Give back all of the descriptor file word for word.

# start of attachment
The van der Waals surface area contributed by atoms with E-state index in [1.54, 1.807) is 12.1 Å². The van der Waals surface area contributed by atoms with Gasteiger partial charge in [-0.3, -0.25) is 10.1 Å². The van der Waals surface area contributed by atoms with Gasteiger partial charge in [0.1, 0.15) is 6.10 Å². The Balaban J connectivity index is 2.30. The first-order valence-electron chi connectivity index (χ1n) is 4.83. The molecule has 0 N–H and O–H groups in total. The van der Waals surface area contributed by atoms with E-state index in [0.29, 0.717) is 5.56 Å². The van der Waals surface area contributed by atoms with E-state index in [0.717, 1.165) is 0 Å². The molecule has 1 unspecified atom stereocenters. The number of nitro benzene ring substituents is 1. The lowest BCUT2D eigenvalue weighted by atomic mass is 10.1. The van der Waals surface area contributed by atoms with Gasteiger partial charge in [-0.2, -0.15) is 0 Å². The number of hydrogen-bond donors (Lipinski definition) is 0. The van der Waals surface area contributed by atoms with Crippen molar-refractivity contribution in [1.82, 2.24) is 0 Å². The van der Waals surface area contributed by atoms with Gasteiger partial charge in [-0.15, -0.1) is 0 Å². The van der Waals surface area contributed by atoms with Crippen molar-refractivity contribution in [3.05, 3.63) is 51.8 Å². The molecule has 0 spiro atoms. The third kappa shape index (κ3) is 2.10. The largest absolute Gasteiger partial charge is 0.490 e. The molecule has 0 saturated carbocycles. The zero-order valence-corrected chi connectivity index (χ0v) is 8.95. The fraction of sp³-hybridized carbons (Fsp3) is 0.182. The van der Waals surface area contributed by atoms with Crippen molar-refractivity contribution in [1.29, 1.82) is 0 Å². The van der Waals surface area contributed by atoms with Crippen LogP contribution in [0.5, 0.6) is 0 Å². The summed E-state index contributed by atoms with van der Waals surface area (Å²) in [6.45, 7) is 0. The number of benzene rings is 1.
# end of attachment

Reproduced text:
The van der Waals surface area contributed by atoms with E-state index in [1.54, 1.807) is 12.1 Å². The van der Waals surface area contributed by atoms with Gasteiger partial charge in [-0.3, -0.25) is 10.1 Å². The van der Waals surface area contributed by atoms with Gasteiger partial charge in [0.1, 0.15) is 6.10 Å². The Balaban J connectivity index is 2.30. The first-order valence-electron chi connectivity index (χ1n) is 4.83. The molecule has 0 N–H and O–H groups in total. The van der Waals surface area contributed by atoms with E-state index in [0.29, 0.717) is 5.56 Å². The van der Waals surface area contributed by atoms with E-state index in [0.717, 1.165) is 0 Å². The molecule has 1 unspecified atom stereocenters. The number of nitro benzene ring substituents is 1. The lowest BCUT2D eigenvalue weighted by atomic mass is 10.1. The van der Waals surface area contributed by atoms with Gasteiger partial charge in [-0.2, -0.15) is 0 Å². The number of hydrogen-bond donors (Lipinski definition) is 0. The van der Waals surface area contributed by atoms with Crippen molar-refractivity contribution in [1.82, 2.24) is 0 Å². The van der Waals surface area contributed by atoms with Gasteiger partial charge in [-0.15, -0.1) is 0 Å². The van der Waals surface area contributed by atoms with Crippen molar-refractivity contribution in [3.05, 3.63) is 51.8 Å². The molecule has 0 spiro atoms. The third kappa shape index (κ3) is 2.10. The largest absolute Gasteiger partial charge is 0.490 e. The molecule has 0 saturated carbocycles. The zero-order valence-corrected chi connectivity index (χ0v) is 8.95. The fraction of sp³-hybridized carbons (Fsp3) is 0.182. The van der Waals surface area contributed by atoms with Crippen molar-refractivity contribution in [1.29, 1.82) is 0 Å². The van der Waals surface area contributed by atoms with Crippen LogP contribution in [0.5, 0.6) is 0 Å². The summed E-state index contributed by atoms with van der Waals surface area (Å²) in [6.45, 7) is 0. The number of benzene rings is 1.